This study examined survival trends among the 23,324 cases of acquired immunodeficiency syndrome (AIDS) meeting the Centers for Disease Control (CDC) definition that were diagnosed and reported to the New York City Department of Health from the beginning of the epidemic in 1980 through June 1989. The survival patterns of 20,760 individuals who survived for at least 1 calendar month beyond diagnosis were analyzed; all survival analyses were truncated at December 1, 1990, 17 months after the last diagnosis. Persons who died during the same month in which they were diagnosed ("zero" survivors) were excluded. Cases were examined by race/ethnicity, sex, age at diagnosis, calendar period of diagnosis, transmission category, CDC AlDS case definition (prior to and after the 1987 change in the AIDS case definition), and nature of diagnosis. Results of two- and three-way categorical analysis and logistic regression analysis are reported. Overall median survival time was 13.7 months (14.0 for males and 12.0 for females). Survival was better for whites than for blacks and Hispanics and was better for men who had sex with men than for injecting drug users. Each of the seven demographic and risk behavior factors was independently associated with survival. Trends in survival during three time periods indicated that survival is improving among all groups examined.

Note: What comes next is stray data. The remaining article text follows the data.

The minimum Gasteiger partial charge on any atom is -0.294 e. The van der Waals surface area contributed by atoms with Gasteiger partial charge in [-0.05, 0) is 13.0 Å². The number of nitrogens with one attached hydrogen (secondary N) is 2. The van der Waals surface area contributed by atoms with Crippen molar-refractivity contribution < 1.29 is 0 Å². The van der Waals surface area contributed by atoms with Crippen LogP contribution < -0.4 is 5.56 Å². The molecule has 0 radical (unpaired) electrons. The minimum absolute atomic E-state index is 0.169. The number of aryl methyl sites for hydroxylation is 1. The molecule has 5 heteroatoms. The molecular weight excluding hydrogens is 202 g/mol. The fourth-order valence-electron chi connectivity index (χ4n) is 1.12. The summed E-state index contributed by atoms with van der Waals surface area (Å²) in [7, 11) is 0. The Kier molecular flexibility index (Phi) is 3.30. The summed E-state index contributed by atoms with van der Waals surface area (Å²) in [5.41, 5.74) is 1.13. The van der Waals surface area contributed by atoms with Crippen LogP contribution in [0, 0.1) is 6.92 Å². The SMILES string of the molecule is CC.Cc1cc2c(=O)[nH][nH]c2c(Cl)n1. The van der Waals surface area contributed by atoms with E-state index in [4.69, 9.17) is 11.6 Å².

|Original language||English (US)|
|Number of pages||11|
|Journal||American journal of epidemiology|
|State||Published - Feb 15 1994|
All Science Journal Classification (ASJC) codes
- Acquired immunodeficiency syndrome